I’ve been on a roll all of today, outside of a rather long break in the afternoon, I haven’t run short of things to write down. Damn, I’m not even sure how it got so late. I must have put in six or seven hours today.

I’ve forced myself to stop for the day because I’m in a really solid place and I like to, whenever possible, start my days in a place where there’s no question about what’s happening. That way I just sit down and get rolling.

The best part of all of this? I finished chapter 11 today (and wrote half of 12) which means… I’M MORE THAN HALFWAY DONE WITH MY FIRST DRAFT!

Only 11 (or, rather, ten and a half) more chapters to go in my rough draft.

I’m having a victory beer to celebrate and a hot date with Percy Jackson.

Day Twenty-Nine: From First to Last

Rough writing day today. Managed a few feeble pages before succumbing to the long list of errands I’ve been putting off. (I.E. I went to the grocery store then took a two hour nap.)

Have settled in for day two of my Harry Potter/Painting marathon. I’ve finally reached the deadline for priming my apartment and (like all good procrastinators) I work well under deadlines. The paint job is patchy at best, but I’m a little buzzed and almost done with my third Harry Potter film (Alan Rickman in a dress!) so I’ll consider it a success.

I haven’t read a Harry Potter in almost four years. I haven’t watched a movie since the last one was out in theaters. I know the books are better than the movies and that a bottle of wine sometimes has this affect on people, but Harry Potter is so good! It has always been so good! It will always be so good!

I was a Harry Potter fan girl at age seven, carrying around the books that were bigger than me at the time. I’ll probably always be a Harry Potter fan girl. I look at my own writing and I can’t help but think “You’re still writing Potter FanFiction…” Even after all this time and devoting myself thoroughly to my own work, I think I owe so much of who I am to J.K. Rowling.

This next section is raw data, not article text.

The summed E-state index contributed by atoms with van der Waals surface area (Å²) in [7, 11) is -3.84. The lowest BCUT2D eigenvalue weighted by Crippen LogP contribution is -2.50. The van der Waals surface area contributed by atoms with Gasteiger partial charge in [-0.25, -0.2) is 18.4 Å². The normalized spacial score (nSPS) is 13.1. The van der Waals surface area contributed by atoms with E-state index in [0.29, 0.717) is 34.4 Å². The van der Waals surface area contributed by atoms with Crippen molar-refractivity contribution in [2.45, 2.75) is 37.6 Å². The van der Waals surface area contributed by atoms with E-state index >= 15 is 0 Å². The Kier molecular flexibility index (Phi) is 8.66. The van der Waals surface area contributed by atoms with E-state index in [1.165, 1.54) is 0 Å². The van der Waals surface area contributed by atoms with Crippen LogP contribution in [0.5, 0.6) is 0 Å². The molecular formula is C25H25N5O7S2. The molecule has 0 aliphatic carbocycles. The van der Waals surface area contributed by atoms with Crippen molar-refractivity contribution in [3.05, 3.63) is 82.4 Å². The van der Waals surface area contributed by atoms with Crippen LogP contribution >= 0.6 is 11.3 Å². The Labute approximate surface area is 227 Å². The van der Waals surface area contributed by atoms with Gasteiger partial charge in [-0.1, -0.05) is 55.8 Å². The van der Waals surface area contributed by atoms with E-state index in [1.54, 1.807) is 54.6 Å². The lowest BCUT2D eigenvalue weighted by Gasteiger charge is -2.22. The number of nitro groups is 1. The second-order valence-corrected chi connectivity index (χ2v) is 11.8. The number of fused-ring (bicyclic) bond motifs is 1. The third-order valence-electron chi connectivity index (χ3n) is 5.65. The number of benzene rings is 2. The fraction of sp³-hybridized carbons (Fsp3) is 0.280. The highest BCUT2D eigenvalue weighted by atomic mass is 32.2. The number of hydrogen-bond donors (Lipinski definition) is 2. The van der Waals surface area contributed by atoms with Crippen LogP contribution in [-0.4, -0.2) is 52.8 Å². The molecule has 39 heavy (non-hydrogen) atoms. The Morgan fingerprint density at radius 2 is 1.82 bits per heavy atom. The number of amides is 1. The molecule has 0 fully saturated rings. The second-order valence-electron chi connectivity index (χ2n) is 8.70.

She taught me how to love to read. She taught me the power of learning to write. She’s irrevocably changed me as a person.

I once wrote in a photography course that Harry Potter was my favorite book only to get mocked openly for it all year. I never answered that way again (Count of Monte Cristo, for the record, has been my answer since… and it’s just as exciting as any Harry novel, but old enough to be taken more “seriously”). Literature and academia don’t always look fondly on those sorts of things. It disobeys all sorts of pretentious concepts (I swear the literature community was into the obscure way before it was popular… the original hipsters. The term was even first popularized by Mailer) of being a “serious writer”, but Harry will always be my first literary love. I’m not ashamed to admit that.

I think that’s why I’m so into this children’s literature thing. These are the books that will teach a whole new generation of children how to love to read. Let’s make them good!

Day Twenty-Five: A Dance With Johnny Walker

Have holed myself up on my father’s couch with a bag of throat lozenges and an insanely fluffy comforter (feeling ill). The weekend’s wedding was wonderful. I’m not a huge wedding person, though. I think they’re great parties but I can’t, for the life of me, think of a good reason why I’d personally choose to get married so that cynicism has a tendency to spill over at times like these. They’re wonderful people though, and I wish them the most wonderful future together.